Multi-material 3D printer creates realistic neurosurgical models for training

December 12, 2013

A model of a skull, showing a burr hole. Produced using a multi-material 3D printer, it’s composed of a variety of materials that simulate the various consistencies and densities of human tissues encountered during neurosurgery. (Credit: American Association of Neurosurgeons)

Researchers* from Malaysia and the UK have used a new multi-material 3D printer to create realistic, low-cost model of the skull for use by students in practicing neurosurgical techniques.

The model uses a variety of materials that simulate the various consistencies and densities of human tissues encountered during neurosurgery.

Neurosurgery is a difficult discipline to master. Trainees may spend as many as 10 years after graduation from medical school developing and honing their surgical skills before they can be designated as proficient in their specialty. The greater the number and variety of neurosurgical training sessions, the better the training experience.

However, the researchers say, it’s difficult to find suitable simulation models that offer accuracy and realism for neurosurgical training while keeping training costs down.

Three-dimensional printers have been used to create models of normal and pathological human tissues and organs for physician training and patient instruction for some time.  Until recently, however, only one material could be used in the creation of models, which is of little value for hands-on training.

With the advent of multi-material 3D printers, the sophistication and versatility of the new models that could be created increased substantially, but so did their price. Now the newest multi-material 3D printers are available at lower prices.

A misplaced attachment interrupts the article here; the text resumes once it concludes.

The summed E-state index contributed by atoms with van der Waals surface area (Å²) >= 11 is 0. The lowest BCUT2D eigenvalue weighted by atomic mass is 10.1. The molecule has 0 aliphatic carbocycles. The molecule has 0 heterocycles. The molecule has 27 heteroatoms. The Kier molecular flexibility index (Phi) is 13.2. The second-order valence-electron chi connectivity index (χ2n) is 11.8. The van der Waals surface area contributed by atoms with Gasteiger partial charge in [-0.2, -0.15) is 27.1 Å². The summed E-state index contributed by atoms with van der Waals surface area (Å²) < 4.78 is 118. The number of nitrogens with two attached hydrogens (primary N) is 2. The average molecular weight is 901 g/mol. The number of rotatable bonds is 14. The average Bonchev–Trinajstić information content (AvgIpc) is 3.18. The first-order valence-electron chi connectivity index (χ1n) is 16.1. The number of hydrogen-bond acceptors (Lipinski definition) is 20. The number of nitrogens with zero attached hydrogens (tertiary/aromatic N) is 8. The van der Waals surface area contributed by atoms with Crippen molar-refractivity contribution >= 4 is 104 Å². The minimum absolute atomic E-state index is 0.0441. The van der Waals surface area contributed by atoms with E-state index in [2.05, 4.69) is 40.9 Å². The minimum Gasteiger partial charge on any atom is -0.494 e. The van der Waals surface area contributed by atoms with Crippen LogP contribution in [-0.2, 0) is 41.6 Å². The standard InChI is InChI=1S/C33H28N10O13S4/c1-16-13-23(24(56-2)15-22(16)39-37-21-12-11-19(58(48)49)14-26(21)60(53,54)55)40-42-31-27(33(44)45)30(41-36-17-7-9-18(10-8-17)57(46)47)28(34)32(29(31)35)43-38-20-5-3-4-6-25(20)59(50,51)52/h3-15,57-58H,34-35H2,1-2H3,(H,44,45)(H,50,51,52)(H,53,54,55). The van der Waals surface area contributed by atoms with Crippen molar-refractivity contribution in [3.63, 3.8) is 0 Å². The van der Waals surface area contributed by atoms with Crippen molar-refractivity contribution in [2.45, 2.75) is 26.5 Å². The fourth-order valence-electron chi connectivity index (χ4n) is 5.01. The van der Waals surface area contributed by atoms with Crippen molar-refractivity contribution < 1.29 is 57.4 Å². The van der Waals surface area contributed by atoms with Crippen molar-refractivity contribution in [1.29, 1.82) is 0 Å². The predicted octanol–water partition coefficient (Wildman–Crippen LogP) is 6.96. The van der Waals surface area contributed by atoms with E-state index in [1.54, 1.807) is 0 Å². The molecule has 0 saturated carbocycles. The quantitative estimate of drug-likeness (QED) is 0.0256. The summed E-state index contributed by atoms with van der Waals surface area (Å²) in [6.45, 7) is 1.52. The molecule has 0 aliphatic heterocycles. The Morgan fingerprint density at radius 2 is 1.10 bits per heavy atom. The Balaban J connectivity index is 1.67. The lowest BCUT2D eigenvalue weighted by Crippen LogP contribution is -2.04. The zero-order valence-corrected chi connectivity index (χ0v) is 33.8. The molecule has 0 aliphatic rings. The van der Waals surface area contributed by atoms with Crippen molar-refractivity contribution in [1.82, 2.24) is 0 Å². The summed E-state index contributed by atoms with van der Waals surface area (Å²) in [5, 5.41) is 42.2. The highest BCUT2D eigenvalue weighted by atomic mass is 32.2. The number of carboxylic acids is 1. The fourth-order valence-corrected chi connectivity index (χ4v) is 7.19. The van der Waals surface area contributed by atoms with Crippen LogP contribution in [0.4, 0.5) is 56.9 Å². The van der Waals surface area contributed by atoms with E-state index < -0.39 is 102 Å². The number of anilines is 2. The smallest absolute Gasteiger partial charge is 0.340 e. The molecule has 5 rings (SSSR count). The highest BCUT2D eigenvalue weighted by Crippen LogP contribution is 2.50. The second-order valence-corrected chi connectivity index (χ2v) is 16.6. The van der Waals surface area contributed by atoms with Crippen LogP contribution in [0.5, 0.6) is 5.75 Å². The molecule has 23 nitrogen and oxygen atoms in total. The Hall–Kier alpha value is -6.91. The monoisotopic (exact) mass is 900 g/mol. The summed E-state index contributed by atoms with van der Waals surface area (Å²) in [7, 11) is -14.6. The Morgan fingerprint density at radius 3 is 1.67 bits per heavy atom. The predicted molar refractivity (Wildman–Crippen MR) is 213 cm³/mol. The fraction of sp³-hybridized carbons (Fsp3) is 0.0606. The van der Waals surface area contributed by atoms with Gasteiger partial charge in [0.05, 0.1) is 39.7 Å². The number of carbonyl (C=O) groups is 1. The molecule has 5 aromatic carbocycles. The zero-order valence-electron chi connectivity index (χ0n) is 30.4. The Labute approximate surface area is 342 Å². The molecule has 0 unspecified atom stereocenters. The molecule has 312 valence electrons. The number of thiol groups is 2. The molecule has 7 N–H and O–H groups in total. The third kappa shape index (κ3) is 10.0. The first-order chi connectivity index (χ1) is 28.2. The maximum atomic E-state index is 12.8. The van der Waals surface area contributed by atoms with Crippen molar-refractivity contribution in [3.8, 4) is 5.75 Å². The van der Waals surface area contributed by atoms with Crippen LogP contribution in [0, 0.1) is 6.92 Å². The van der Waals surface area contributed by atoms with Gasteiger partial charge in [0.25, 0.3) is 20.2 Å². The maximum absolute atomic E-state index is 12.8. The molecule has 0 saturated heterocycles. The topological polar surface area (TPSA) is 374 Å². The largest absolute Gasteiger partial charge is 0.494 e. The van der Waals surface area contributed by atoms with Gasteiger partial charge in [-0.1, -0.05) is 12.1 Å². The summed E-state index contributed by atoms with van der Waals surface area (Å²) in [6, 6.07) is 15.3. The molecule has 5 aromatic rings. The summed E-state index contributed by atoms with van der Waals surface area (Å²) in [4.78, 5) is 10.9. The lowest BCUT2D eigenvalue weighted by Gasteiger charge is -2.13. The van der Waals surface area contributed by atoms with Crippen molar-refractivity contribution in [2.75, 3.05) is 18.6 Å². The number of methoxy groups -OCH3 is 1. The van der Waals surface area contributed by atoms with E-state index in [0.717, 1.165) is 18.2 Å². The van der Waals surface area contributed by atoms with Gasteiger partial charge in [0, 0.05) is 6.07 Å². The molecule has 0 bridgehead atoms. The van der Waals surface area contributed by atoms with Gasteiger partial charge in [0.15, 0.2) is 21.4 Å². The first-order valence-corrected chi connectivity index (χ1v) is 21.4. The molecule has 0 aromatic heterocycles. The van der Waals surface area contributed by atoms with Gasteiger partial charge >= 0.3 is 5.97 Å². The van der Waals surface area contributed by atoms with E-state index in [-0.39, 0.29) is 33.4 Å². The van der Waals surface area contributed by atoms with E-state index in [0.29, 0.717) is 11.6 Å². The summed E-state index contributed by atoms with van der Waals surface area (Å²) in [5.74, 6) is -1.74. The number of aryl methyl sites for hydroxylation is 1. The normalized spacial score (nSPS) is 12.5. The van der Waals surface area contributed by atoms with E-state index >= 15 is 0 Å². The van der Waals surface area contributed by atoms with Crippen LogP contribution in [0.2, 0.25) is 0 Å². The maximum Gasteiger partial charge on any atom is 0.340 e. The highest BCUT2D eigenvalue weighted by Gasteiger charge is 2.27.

Realistic look and feel

Stratasys Objet500 Connex 3D multi-material printer

With the aid of a Stratasys Objet500 Connex multi-material 3D printer, researchers at the University of Malaya created a two-part model that can simulate pathological conditions in actual patients.

The base piece of the model (the “head”) consists of one material. It has human features (a “face”) and the natural contours of a human skull. This piece is used to train the novice in neuronavigation techniques and can be reused again and again.

The second part of the model defines the region in which simulated surgery is performed. This piece contains several different materials, which separately simulate skin, bone, dura mater, tumor, and normal brain tissue.

The second piece fits into a slot in the base piece; this multi-textured piece can only be used once and is discarded after the practice session. Fortunately, it is easy to reproduce a steady stream of new pieces.

To make the training session valuable, the trainee must be able to see, feel, and even hear different “tissue” responses to surgical instruments and techniques during simulation surgery. The researchers say the “skin” is designed to be pliable enough to be cut by a scalpel and repaired by sutures, yet sturdy enough to be held by a retractor; the “bone” has to be hard enough for the trainee to obtain experience using bone perforators and cutters; and the “dura mater” must be thin and pliable — just like the real thing.